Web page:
A Man Writes from a Woman’s Point of View
by Jack Remick
Gabriela and The Widow is the third novel I’ve written with women protagonists. Early on, I worked out a post-apocalyptic novel called Citadel and later I came up with Lemon Custard. I got some static about Lemon Custard for not pulling a Nora Helmer (from A Doll’s House) and turning Olive, my protagonist, into some kind of liberation heroine. But Olive is a regular woman with kids trying to find a way to make it when the odds roll against her. Gabriela is a different kind of woman. She’s been hurt, displaced, damaged. Writing from her POV was a challenge.
I think that men are uneasy writing in a woman’s voice but I find it provoking and rewarding. The challenges are enormous because we’re always bugged by the limiting specter of American Realism in the literary novel: Write what you know. If you haven’t lived it, you can’t write about it.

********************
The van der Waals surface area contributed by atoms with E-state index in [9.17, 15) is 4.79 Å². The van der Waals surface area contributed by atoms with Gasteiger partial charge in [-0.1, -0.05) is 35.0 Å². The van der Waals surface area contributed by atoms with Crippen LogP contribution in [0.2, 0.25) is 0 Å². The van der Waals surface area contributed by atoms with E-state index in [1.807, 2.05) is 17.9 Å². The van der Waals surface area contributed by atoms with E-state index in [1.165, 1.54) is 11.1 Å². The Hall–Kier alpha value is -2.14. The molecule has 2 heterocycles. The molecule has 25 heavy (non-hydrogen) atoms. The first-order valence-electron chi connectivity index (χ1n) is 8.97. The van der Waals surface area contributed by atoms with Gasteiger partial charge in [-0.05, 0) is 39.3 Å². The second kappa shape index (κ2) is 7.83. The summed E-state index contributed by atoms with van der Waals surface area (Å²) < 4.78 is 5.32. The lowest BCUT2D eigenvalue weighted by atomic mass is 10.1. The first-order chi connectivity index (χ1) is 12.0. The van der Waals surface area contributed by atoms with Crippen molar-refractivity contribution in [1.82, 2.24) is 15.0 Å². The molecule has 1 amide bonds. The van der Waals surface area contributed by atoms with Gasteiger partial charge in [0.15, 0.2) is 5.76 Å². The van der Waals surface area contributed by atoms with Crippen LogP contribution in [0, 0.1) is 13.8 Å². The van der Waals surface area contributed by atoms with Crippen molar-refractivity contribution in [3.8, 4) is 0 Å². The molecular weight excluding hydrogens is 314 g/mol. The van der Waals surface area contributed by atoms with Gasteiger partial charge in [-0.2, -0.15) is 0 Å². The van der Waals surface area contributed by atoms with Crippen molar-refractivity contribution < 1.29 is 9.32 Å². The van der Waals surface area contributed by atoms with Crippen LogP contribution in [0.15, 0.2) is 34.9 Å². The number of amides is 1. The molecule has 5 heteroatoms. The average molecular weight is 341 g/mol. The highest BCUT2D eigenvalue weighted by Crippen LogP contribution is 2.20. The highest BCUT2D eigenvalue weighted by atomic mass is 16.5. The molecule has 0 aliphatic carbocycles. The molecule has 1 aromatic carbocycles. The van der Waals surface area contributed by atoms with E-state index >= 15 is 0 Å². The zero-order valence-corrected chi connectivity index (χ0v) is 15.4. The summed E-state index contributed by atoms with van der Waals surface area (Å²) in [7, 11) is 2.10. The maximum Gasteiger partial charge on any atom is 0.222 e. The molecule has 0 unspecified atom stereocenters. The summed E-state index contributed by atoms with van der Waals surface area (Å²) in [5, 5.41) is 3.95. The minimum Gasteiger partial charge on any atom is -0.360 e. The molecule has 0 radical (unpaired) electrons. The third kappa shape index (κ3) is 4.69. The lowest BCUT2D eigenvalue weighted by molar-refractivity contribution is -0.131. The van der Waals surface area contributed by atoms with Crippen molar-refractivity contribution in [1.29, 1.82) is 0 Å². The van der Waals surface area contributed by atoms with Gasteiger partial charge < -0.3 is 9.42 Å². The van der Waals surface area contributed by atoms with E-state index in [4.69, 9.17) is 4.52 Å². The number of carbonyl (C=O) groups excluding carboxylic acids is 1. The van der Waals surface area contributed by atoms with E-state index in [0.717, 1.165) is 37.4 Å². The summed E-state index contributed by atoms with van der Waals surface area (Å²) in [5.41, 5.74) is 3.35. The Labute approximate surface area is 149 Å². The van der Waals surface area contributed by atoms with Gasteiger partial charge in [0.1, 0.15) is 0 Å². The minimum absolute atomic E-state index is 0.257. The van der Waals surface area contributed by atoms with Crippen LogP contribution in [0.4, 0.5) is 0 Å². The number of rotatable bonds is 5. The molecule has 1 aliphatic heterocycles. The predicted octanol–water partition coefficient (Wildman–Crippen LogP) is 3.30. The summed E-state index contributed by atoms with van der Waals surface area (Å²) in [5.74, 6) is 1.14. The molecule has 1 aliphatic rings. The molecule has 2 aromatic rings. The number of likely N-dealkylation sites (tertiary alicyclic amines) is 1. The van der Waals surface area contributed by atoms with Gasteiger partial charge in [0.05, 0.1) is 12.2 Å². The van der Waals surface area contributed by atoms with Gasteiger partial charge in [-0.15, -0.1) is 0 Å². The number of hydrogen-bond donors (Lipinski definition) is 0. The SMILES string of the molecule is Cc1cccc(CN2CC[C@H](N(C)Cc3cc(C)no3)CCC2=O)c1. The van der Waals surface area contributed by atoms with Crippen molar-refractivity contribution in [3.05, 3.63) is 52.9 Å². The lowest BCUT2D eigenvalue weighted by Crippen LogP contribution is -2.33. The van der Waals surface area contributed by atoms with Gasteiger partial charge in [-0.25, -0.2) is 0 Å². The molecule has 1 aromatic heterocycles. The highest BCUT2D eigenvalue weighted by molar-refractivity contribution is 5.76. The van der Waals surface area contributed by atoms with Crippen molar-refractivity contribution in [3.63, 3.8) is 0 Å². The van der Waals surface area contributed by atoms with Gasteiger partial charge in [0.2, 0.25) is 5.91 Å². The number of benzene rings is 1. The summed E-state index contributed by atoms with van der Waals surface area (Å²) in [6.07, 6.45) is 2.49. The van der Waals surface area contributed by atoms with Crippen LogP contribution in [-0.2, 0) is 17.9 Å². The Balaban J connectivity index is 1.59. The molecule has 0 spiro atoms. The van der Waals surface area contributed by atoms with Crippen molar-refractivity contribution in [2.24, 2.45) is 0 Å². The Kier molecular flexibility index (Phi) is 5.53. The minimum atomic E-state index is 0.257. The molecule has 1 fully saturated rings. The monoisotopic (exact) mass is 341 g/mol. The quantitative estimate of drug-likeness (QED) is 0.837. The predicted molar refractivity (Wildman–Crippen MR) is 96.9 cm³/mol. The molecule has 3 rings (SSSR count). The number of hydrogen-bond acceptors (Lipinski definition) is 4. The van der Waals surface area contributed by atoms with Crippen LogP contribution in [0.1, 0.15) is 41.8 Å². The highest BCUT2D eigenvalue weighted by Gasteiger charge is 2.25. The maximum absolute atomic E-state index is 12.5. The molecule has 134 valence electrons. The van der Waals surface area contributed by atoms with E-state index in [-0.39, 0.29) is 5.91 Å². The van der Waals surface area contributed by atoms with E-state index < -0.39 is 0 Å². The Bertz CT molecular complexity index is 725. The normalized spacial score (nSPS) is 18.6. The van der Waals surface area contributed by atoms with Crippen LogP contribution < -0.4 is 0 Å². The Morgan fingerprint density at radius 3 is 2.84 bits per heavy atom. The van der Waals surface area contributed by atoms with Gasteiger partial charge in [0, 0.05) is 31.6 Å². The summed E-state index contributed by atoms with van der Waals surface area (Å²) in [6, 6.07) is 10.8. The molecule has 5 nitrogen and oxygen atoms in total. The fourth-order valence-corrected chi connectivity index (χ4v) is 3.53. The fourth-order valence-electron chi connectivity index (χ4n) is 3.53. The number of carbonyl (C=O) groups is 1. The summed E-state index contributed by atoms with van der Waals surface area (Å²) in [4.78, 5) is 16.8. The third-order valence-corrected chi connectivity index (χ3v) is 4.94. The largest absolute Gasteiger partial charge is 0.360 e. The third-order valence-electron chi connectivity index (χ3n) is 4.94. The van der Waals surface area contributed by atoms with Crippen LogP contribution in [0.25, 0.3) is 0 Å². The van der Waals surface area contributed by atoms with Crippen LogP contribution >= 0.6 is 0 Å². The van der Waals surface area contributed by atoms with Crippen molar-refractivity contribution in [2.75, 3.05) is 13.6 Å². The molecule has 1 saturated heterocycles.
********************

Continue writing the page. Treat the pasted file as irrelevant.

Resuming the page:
This tells us that because I’m not a woman I can’t write either for women or about women. Realism is a trap I won’t fall into even when I get the question that drives me nuts: Did this really happen?
Look at me—I’m six feet tall, weigh 190, wear cowboy boots and ride a Harley. Do I look like a 19 year old Mexican woman? No, it didn’t happen to me and it’s not based on a “True Story”. This is fiction. I love to create good women who stand toe to toe with good men. Reality belongs in a memoir. In fiction, it’s about emotion.
Fear, Love, Anger, Grief, Joy, Surprise. If you want to write human characters and bring down everything we are onto the written page, and if you want to reach into the minds and senses of readers, you give the reader what the characters feel and project. Men feel fear. Women show surprise. Women get angry, men do too. We all have the same emotions. In writing, it’s reaction that gives you character and character has nothing to do with gender.
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Genre – Women’s Fiction
Rating – PG
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7th November – Excerpt at Paws on Books
14th November – Guest Post at eInk Reviews